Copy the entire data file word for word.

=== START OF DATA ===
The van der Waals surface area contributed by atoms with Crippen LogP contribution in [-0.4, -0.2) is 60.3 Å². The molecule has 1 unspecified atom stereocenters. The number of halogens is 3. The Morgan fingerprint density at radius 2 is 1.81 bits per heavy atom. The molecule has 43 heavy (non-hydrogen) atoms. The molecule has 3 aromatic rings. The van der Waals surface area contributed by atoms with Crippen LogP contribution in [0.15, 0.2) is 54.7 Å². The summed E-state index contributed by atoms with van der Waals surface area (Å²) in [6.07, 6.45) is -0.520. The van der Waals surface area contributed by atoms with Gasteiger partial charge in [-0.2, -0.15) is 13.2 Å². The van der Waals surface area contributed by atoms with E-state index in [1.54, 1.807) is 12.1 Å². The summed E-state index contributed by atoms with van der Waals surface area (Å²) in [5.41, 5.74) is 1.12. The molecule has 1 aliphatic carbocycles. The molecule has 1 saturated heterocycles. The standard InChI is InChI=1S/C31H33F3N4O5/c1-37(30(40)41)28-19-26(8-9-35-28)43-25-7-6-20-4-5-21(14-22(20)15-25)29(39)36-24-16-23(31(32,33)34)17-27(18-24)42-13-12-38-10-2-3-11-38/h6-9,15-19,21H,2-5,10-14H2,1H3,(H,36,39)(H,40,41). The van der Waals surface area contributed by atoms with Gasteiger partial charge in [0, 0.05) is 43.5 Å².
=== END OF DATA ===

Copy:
The van der Waals surface area contributed by atoms with Crippen LogP contribution in [-0.4, -0.2) is 60.3 Å². The molecule has 1 unspecified atom stereocenters. The number of halogens is 3. The Morgan fingerprint density at radius 2 is 1.81 bits per heavy atom. The molecule has 43 heavy (non-hydrogen) atoms. The molecule has 3 aromatic rings. The van der Waals surface area contributed by atoms with Crippen LogP contribution in [0.15, 0.2) is 54.7 Å². The summed E-state index contributed by atoms with van der Waals surface area (Å²) in [6.07, 6.45) is -0.520. The van der Waals surface area contributed by atoms with Gasteiger partial charge in [-0.2, -0.15) is 13.2 Å². The van der Waals surface area contributed by atoms with E-state index in [1.54, 1.807) is 12.1 Å². The summed E-state index contributed by atoms with van der Waals surface area (Å²) in [5.41, 5.74) is 1.12. The molecule has 1 aliphatic carbocycles. The molecule has 1 saturated heterocycles. The standard InChI is InChI=1S/C31H33F3N4O5/c1-37(30(40)41)28-19-26(8-9-35-28)43-25-7-6-20-4-5-21(14-22(20)15-25)29(39)36-24-16-23(31(32,33)34)17-27(18-24)42-13-12-38-10-2-3-11-38/h6-9,15-19,21H,2-5,10-14H2,1H3,(H,36,39)(H,40,41). The van der Waals surface area contributed by atoms with Gasteiger partial charge in [0, 0.05) is 43.5 Å².